Finally, the month of October is here. I realize that the month is almost over. But I must say that it is my favorite month in my favorite season of the year. One of the things that I like about this month is that the leaves on the trees are turning those beautiful colors of yellow, orange, brown, or bright red. I don’t like having to rake them before I mow our lawn, but I do like that this means that the end of the lawn-mowing season is near.
October brings with it, of course, Halloween. It also brings with it, at least in even-numbered years, this thing we call an “election”. It is true; elections for political office actually take place during the first week in November. But since the month is October, it means we are in the midst of an election campaign season. What this really means is that on or about November 10 we will not be receiving any more of those campaign ads (or, as we might call them “handbills”) in the mail. It also gives us hope that we might not be receiving, on our answering machines, those robocalls telling us to vote for this candidate, or against that one, by Thanksgiving.
“Vote, and the choice is yours; don’t vote, and the choice is theirs”, is what I remember hearing on the radio during one of our country’s presidential election campaigns years ago. That is the point of this week’s posting. That message, years ago, was simple. You have a choice. You can choose to vote for this candidate or that candidate. You can even vote early. Or you can choose to not vote at all.
For us job-seekers, this is a kind of role-reversal. This is the one time we get to pass judgment on a candidate for a job, just like Recruiters, Hiring Managers, and Human Resource professionals pass judgment on us job-seekers when we apply to one of their jobs.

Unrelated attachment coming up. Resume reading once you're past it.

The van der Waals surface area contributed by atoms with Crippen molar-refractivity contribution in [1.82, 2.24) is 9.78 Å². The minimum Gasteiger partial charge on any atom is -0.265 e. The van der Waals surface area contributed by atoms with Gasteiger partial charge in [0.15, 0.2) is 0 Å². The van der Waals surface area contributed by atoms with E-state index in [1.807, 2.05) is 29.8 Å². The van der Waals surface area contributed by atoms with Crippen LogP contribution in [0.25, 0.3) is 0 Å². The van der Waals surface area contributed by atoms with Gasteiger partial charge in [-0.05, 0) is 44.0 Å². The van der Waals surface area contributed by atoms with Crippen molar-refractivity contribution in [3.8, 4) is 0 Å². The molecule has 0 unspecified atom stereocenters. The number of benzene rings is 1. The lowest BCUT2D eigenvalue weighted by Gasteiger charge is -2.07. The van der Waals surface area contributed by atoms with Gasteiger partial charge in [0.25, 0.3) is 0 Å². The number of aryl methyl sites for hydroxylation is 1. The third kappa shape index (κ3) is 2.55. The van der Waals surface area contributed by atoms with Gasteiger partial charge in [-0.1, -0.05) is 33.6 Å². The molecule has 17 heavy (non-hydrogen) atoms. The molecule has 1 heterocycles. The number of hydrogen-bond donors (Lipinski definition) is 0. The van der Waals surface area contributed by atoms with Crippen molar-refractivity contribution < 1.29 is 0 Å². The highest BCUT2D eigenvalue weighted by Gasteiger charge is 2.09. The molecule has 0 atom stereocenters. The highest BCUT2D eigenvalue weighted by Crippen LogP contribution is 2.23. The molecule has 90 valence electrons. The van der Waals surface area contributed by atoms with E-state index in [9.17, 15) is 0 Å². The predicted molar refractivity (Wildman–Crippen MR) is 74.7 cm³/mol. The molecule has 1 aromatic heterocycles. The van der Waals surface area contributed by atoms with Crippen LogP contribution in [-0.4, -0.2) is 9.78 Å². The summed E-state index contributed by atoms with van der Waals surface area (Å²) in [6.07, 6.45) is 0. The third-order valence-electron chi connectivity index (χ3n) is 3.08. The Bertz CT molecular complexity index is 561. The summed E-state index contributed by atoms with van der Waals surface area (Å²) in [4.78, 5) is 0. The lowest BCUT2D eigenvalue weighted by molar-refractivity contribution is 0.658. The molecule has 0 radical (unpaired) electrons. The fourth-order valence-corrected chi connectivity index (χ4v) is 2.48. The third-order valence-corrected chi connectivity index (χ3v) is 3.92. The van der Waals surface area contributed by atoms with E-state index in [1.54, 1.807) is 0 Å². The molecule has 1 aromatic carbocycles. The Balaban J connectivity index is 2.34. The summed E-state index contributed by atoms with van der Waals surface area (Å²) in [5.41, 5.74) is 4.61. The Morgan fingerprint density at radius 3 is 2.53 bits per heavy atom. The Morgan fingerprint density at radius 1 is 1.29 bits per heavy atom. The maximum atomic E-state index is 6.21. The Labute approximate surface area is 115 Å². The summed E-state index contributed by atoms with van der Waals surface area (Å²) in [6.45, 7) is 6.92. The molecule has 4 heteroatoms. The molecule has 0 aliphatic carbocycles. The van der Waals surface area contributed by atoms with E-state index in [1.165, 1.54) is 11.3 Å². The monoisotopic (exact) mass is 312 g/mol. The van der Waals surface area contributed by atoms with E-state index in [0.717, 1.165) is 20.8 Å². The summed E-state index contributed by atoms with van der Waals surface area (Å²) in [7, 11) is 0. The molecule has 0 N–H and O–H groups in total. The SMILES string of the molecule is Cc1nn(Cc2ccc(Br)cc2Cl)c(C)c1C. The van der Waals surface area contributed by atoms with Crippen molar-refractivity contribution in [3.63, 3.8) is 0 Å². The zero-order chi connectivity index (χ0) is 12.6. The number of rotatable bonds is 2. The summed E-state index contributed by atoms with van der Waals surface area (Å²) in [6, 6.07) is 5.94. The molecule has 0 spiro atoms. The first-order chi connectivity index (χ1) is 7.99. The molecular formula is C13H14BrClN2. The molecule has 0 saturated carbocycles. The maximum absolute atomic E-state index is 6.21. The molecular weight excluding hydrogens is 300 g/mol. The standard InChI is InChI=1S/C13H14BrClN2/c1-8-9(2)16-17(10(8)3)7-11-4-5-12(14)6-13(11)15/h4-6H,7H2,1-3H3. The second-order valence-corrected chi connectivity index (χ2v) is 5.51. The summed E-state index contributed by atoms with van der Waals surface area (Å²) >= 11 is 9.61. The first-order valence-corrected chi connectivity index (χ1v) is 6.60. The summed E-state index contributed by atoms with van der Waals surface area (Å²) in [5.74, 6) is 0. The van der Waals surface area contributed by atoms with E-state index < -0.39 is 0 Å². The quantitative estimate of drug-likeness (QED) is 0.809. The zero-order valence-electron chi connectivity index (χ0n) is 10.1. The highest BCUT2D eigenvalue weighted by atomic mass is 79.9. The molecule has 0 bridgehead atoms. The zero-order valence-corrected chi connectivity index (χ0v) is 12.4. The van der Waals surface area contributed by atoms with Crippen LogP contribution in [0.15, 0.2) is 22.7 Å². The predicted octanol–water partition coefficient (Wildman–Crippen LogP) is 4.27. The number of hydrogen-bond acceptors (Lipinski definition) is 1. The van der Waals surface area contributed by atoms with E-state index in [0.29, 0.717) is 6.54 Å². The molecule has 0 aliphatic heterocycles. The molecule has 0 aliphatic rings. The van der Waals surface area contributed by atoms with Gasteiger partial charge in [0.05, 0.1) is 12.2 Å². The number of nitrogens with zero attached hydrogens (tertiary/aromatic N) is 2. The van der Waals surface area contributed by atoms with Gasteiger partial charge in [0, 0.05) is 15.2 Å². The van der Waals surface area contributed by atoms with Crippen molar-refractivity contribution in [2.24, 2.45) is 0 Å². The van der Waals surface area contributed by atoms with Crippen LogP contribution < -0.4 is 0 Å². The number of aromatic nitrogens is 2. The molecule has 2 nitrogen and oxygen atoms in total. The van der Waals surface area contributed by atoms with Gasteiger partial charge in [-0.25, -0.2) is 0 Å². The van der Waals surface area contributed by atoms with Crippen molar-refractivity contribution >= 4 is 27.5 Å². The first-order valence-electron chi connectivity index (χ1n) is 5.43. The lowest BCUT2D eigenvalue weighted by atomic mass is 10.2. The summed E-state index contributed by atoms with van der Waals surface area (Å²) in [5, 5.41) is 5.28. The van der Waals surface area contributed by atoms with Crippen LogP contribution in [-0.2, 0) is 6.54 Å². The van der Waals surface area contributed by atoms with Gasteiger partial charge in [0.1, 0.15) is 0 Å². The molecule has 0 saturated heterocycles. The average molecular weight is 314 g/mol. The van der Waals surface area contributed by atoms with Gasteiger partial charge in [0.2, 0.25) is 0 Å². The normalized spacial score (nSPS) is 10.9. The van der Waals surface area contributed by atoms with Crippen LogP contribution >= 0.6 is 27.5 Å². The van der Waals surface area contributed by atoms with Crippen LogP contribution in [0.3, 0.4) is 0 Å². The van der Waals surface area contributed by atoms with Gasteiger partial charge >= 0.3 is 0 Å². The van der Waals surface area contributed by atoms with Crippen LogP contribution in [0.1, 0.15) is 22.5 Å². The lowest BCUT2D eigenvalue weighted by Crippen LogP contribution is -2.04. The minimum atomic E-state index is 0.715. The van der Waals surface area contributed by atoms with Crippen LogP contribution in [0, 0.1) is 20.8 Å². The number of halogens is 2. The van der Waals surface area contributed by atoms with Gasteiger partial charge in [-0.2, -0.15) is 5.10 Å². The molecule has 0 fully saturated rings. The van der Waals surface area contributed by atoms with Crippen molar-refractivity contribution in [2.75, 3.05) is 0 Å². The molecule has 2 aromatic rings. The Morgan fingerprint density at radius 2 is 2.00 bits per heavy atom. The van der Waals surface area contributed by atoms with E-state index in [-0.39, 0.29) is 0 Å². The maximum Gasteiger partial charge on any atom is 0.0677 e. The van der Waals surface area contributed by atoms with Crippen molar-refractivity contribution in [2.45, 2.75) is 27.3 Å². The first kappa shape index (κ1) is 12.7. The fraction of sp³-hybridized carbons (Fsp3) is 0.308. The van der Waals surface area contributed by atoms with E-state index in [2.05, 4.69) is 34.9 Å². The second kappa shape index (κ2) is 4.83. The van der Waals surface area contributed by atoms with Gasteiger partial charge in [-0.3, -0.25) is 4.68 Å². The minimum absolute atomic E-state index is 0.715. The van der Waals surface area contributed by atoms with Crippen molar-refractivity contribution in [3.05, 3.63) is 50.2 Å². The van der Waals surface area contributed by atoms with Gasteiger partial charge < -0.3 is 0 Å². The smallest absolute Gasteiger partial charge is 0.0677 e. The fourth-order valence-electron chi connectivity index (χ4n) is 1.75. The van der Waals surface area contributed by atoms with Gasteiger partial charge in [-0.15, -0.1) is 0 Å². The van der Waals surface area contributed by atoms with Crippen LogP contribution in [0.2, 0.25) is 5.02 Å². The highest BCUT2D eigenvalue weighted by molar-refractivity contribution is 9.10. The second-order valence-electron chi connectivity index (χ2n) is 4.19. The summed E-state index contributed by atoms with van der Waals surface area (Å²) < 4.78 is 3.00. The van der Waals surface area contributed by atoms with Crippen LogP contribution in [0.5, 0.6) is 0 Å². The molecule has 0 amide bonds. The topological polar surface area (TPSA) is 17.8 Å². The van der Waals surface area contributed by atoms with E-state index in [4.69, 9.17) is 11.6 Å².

One similarity is this. They receive résumés and cover letters from us, just like we receive campaign ads in the mail. The difference here is; we don’t have to read the campaign ads before we deposit them in the wastebasket. What those who receive our cover letters and résumés do with them is anyone’s guess.
One thing we don’t do is this; we never put any negative comments about ourselves in our handbills, résumés and cover letters. And candidates for public office never say anything bad about themselves. Their competition will gladly do that.
I would like to ask this question. What if we “campaigned” for our next job in the same way that politicians campaign for their “jobs”?
Think of it. Our handbills would look like those paper campaign ads that we receive in the mail. Not only could we give reasons why a company should hire us, we could also try to give reasons why that same company should NOT hire any of our competition. Of course, since we do not know the name(s) of our competition, we would have to refer to our competition simply as “our competition”.
Or, to switch things around, what if politicians campaigned for public office the same way we “campaign” for our jobs? The content of each of their handbills (oops, I meant “campaign ads”) would be cut in half, because they would not be bashing their competition. This would also decrease the frequency of their mailings. It is something to think about.
So, are you voting, or, are you not voting? Make your choice.
Dave Vandermey is a web developer.